Challenging America will be the focus of meetings in Yekaterinburg, Russia, on Monday and Tuesday for Chinese President Hu Jintao, Russian President Dmitry Medvedev and other leaders of the six-nation Shanghai Co-operation Organisation.
The alliance comprises Russia, China, Kazakhstan, Tajiki stan, Kyrgyzstan and Uzbekistan, with observer status for Iran, India, Pakistan and Mongolia.
The attendees have assured American diplomats that dismantling the US financial and military hegemony is not their aim. They simply want to discuss mutual aid – but in a way that has no role for the US or for the dollar as a vehicle for trade among these countries. The meeting is an opportunity for China, Russia and India to “build an increasingly multipolar world order”, as Mr Medvedev put it in a St Petersburg speech this month.
What he meant was this: we have reached our limit in subsidising the US military encirclement of Eurasia while also allowing the US to appropriate our exports, companies and real estate in exchange for paper money of questionable worth. “The artificially maintained unipolar system”, Mr Medvedev said, was based on “one big centre of consumption, financed by a growing deficit, and thus growing debts, one formerly strong reserve currency, and one dominant system of assessing assets and risks”.
Keen observers of America, if not effective managers of their own economies, these countries argue that the root of the global financial crisis is that the US makes too little and spends too much. Especially upsetting is US military expenditure – such as military aid to Georgia or the presence in the oil-rich Middle East and central Asia – using money that foreign central banks recycle.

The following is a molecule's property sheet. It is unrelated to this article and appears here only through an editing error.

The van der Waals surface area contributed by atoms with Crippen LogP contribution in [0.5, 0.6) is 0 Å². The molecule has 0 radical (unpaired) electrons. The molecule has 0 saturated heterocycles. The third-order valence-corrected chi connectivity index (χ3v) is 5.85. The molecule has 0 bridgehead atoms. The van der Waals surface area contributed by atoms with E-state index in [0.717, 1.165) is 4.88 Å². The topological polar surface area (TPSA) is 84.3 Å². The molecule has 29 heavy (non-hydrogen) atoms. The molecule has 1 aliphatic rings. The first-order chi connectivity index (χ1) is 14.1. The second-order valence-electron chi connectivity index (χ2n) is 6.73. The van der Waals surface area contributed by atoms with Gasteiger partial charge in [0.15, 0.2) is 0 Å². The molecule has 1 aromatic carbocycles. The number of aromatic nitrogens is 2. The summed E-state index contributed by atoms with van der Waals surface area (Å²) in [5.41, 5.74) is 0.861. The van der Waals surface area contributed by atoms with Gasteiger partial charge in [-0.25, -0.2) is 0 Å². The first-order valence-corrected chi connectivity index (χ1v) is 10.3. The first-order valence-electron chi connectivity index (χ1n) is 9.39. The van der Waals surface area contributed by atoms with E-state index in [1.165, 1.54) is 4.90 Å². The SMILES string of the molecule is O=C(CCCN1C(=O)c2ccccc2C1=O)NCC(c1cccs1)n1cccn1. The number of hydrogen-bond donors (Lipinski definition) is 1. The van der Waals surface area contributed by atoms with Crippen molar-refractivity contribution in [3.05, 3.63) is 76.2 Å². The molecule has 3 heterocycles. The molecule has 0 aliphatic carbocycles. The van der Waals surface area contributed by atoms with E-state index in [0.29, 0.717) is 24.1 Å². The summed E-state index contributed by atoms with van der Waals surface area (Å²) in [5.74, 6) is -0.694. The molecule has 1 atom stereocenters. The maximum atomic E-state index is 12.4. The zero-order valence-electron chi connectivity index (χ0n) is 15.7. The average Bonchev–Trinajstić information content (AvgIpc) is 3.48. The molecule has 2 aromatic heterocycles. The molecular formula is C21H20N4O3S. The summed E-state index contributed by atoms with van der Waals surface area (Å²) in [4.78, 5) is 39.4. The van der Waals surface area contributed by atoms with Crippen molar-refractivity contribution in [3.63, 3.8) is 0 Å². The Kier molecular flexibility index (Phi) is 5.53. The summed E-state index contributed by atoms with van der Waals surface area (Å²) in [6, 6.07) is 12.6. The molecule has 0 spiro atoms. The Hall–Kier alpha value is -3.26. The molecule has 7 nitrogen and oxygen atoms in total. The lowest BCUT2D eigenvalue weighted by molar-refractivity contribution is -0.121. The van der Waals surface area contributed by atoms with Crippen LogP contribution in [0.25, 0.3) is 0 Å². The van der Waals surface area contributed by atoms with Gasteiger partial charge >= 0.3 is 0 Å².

Overconsumption by US citizens, US buy-outs of foreign companies and dollars the Pentagon spends abroad all end up in foreign central banks. These governments face a hard choice: either recycle the dollars back to America by buying US Treasury bonds or let the “free market” force up their currencies relative to the dollar – thereby pricing their exports out of world markets, creating domestic unemployment and business failures. US-style free markets hook them into a system that forces them to accept unlimited dollars. Now they want out.
This means creating an alternative. Rather than making merely “cosmetic changes as some countries and perhaps the international financial organisations themselves might want”, Mr Medvedev concluded his St Petersburg speech: “What we need are financial institutions of a completely new type, where particular political issues and motives, and particular countries, will not dominate.”
For starters, the six countries intend to trade in their own currencies so as to get the benefit of mutual credit, rather than give it to the US. In recent months China has struck bilateral deals with Brazil and Malaysia to trade in renminbi rather than the dollar, sterling or euros.
Many foreigners see the US as a lawless nation. How else to characterise a country that holds out a set of laws for others – on war, debt repayment and the treatment of prisoners – but ignores them itself? The US is the world’s largest debtor, yet has avoided the pain of “structural adjustments” imposed on other debtor nations. US interest rate and tax reductions in the face of exploding trade and budget deficits are seen as the height of hypocrisy in view of the austerity programmes that Washington has forced on other countries via the International Monetary Fund and other vehicles.
It is no mystery to other countries how the US remains above the law. Foreigners see a financial system backed by American military bases encircling the globe. The IMF, World Bank, World Trade Organisation and other Washington surrogates are seen as vestiges of a lost American empire no longer able to rule by economic strength, left only with military domination. They see this hegemony cannot continue without adequate revenues and are attempting to hasten the bankruptcy of the US financial-military world order. If China, Russia and their allies have their way, the US will no longer live off the savings of others, nor have the money for unlimited military spending.
US officials wanted to attend Yekaterinburg as observers. They were told no. It is a word that Americans will hear much more in the future.
The writer is professor of economics at the University of Missouri
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